Saturday, April 18, 2009

The Epitaph Logo

This is the Epitaph logo. It is one of my favorite logos of all time.

That is all.

We Love Typography Is Addictive

Nubby Twiglet (yep, her again) pointed the way to this great new site, We Love Typography. Take some time an wander around, it's amazing.

Top Ten Manic Street Preachers Songs

I cannot believe that it took me this long to start posting lists, as everyone who knows me knows I think alot about rankings. In honor of my earlier post about the Manic Street Preachers, here is my Top Ten Manic Street Preachers Songs. I've included youtube links. Enjoy.

1.A Design For Life (Everything Must Go)
2.Sleepflower (Gold Against The Soul)
3.Faster (The Holy Bible)
4.Motown Junk (Single)
5.Yes (The Holy Bible)
6.Motorcycle Emptiness (Generation Terrorists)
7.The Everlasting (This Is My Truth)
8.Die In The Summertime (The Holy Bible)
9.Ready For Drowning (This Is My Truth)
10.PCP (The Holy Bible)

CAUTION - MSP is an acquired taste. They are not for the faint of heart - really, I'm not joking!

The Tudors Is Back, Better Than Ever

I am a big fan of Showtime's The Tudors. The series stars Jonathan Rhys-Meyers as King Henry VIII of England. It is an amazingly tumultuous period of history, one that reverberates through today. Henry VIII's life ripples through the English/Irish Troubles that continue to the present day.

Anyway, the show is fascinating. Rhys-Meyers gives a tour-de-force performance in the series. While he was previously spectacular in Todd Hayne's absurdly underrated Velvet Goldmine (where he brilliantly portrayed David Bowie), it seems that this is the part he was born to play. Rhys-Meyers embodies Henry VIII's royal charisma and brutal ferocity effortlessly.

The new season just began, and it has been riveting. It's so good, that even though I know what is going to happen, I find myself on the edge of my seat every episode. Do yourself a favor and watch them from the beginning. Not only will you be fully entertained, but you can pick up some history while you are at it.

New Manic Street Preachers Is Enticing

In the late 90's, one of my favorite bands was the Manic Street Preachers. Maybe more than any band in history, I felt like the band themselves were occasionally more interesting than the music. At least Simon Price's Everything: A Book About the Manic Street Preachers certainly was more interesting than any of their albums (except for The Holy Bible).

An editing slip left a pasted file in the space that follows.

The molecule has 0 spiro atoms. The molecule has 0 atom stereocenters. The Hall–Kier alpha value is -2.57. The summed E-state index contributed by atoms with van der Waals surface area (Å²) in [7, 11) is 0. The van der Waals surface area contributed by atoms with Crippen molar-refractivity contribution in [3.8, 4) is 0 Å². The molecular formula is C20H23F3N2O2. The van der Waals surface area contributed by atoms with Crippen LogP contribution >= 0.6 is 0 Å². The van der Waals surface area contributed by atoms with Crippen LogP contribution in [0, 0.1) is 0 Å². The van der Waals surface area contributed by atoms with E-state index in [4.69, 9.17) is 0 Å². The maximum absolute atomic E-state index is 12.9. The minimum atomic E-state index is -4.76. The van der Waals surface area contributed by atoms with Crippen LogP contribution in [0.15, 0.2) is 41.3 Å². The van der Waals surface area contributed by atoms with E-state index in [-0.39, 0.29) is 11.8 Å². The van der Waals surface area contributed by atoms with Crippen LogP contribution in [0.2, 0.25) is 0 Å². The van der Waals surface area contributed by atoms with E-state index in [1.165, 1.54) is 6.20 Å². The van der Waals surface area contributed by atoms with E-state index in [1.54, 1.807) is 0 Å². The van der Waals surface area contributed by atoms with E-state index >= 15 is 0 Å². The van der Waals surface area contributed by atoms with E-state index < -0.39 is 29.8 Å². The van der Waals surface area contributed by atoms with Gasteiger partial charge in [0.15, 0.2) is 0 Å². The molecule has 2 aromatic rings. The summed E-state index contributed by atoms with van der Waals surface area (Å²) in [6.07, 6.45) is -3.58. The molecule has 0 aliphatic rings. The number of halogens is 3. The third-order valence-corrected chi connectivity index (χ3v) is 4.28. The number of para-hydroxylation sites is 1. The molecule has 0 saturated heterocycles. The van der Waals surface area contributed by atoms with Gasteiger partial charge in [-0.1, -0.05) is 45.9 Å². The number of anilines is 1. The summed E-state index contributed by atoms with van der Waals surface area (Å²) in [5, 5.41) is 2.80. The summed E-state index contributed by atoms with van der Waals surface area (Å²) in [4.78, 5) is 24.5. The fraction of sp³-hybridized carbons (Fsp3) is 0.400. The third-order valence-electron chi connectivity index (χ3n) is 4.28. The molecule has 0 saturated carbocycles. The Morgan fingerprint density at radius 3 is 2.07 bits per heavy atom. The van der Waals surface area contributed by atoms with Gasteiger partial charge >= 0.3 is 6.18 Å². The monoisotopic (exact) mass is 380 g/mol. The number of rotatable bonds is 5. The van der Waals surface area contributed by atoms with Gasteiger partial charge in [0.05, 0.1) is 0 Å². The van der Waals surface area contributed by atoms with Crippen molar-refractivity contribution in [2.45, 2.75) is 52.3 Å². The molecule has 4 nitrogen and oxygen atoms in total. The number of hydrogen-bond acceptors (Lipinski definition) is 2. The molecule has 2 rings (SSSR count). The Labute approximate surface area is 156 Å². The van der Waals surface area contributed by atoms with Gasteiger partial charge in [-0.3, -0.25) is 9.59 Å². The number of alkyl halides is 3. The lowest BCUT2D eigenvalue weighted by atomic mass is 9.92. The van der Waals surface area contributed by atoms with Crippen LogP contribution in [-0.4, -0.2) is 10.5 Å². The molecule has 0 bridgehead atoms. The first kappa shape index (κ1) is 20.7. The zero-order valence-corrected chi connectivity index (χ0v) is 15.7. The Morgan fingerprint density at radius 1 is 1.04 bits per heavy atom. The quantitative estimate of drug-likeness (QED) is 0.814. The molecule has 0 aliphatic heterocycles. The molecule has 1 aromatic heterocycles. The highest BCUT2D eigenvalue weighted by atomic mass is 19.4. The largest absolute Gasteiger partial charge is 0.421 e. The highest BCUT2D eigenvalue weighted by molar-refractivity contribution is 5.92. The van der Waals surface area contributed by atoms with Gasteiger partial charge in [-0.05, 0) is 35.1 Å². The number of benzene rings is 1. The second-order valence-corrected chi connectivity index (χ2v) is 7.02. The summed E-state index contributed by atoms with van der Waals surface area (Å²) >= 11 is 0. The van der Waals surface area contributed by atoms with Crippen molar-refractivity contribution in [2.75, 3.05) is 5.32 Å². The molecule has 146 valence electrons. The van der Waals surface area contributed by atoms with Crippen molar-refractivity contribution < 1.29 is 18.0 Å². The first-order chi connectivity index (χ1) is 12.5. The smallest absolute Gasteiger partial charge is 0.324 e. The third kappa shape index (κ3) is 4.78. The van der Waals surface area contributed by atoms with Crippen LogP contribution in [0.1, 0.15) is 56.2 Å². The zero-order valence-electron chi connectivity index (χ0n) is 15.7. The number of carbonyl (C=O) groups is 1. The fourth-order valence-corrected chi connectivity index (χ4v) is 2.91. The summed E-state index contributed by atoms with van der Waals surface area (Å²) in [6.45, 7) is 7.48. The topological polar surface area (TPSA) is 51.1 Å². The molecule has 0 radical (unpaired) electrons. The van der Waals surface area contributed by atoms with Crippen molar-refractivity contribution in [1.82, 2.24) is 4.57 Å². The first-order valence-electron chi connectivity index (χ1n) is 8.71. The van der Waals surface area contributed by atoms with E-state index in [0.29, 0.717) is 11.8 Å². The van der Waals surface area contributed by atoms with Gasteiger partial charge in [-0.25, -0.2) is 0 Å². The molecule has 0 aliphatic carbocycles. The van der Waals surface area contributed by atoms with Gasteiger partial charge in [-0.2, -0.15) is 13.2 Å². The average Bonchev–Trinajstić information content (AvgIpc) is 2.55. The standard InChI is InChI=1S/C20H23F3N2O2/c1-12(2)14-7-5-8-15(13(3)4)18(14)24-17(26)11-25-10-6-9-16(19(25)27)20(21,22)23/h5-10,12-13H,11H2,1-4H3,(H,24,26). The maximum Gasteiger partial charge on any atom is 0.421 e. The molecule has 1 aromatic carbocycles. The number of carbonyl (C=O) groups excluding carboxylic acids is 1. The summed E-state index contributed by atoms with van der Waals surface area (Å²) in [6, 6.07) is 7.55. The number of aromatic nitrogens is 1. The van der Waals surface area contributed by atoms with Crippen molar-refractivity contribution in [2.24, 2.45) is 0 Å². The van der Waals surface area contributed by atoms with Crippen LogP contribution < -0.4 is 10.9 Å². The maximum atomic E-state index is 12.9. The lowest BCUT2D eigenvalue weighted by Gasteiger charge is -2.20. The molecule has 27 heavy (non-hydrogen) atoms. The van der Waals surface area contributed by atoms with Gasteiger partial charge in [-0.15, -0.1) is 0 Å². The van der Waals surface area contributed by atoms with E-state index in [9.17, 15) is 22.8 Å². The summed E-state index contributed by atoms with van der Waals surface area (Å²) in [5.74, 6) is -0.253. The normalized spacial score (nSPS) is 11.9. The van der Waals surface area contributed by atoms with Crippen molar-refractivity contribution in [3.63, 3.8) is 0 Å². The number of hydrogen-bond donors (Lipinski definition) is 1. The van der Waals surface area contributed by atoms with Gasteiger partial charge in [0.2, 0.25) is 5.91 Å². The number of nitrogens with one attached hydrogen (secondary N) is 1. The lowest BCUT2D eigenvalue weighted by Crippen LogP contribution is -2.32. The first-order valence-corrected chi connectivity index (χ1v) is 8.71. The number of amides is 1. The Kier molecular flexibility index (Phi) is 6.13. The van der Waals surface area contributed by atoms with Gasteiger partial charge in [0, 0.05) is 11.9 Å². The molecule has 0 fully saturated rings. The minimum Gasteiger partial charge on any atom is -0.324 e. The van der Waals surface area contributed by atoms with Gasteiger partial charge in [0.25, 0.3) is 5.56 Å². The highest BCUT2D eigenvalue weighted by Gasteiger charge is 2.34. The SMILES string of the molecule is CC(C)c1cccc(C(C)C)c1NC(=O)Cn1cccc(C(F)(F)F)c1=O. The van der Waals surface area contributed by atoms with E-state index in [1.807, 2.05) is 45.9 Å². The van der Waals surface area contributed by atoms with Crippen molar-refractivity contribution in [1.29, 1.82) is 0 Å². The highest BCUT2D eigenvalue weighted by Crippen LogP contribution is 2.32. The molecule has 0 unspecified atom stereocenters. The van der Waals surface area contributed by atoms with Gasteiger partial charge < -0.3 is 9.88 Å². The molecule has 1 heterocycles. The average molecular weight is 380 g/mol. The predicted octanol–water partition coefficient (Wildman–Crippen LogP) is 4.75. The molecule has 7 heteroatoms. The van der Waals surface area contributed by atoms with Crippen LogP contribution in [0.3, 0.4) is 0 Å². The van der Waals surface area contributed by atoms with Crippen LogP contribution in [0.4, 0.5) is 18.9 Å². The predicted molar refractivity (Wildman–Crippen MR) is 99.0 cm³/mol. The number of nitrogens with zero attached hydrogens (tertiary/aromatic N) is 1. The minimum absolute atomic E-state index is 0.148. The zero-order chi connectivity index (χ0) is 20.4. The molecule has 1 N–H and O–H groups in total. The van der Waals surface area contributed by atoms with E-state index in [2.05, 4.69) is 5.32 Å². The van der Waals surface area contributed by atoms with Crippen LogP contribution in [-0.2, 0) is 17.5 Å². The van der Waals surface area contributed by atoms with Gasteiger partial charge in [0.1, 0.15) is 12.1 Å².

The Manics (or MSP as I prefer) were truly unlike any other band - four friends from the dirty coal fields of Wales, exceptionally literate, self-referential, self-destructive, and occasionally brilliant. Enigmatic, charismatic "guitarist" (the quotations are in place because it is debated how much of his playing wound up on any of their albums, and live his amp would be so low as to be inaudible) and lyricist Richey Edwards (or Richey James) was a true original in rock. In 1994 he disappeared, a true mystery. No body has ever been recovered, and though legally dead, his friends and family still hold out hope that he might return or be found.

MSP soldiered on, releasing the excellent, Britpop classic, Everything Must Go in 1995. After that, it seemed like they got really soft, and the law of diminishing returns certainly came into play upon each respective release. They've had a few good songs here and there, but not an album that is even remotely memorable.

Journal For Plague Lovers is their soon to be released album. Why is this noteworthy?

We’ve been waiting with one hand on the feather boa to see what might come from the Manics’ first return to Richey Edwards’ lyrics since ‘Everything Must Go’. The first peek beneath the tarpaulin reveals a leopard-print beast that shakes off the weight of accumulated myth with a stern, gruff riff, betraying Steve Albini’s production in a heartbeat. Described by the band as “oblique, skewed punk pop” influenced by Pere Ubu, The Skids and Pixies, it picks a deft path between their past and their present. The track opens sweet and restrained, with the understatement of later work, before the refrain of “Oh mummy, what’s a Sex Pistol” breaks into the mile-a-minute, veiny-throated, word-spitting ferocity of old. Full circle and full throttle.

In other words, they are writing new songs with some of Richey's left over lyrics. I am totally OK with this because the writings were intended to be lyrics, not poetry or prose. I hope having to live up to Richey's lyrics cause them to rise to the occasion. I could go on about them all day, but instead watch this.

The cover is again painted by British artist Jenny Saville - one of the best contemporary painters in the world.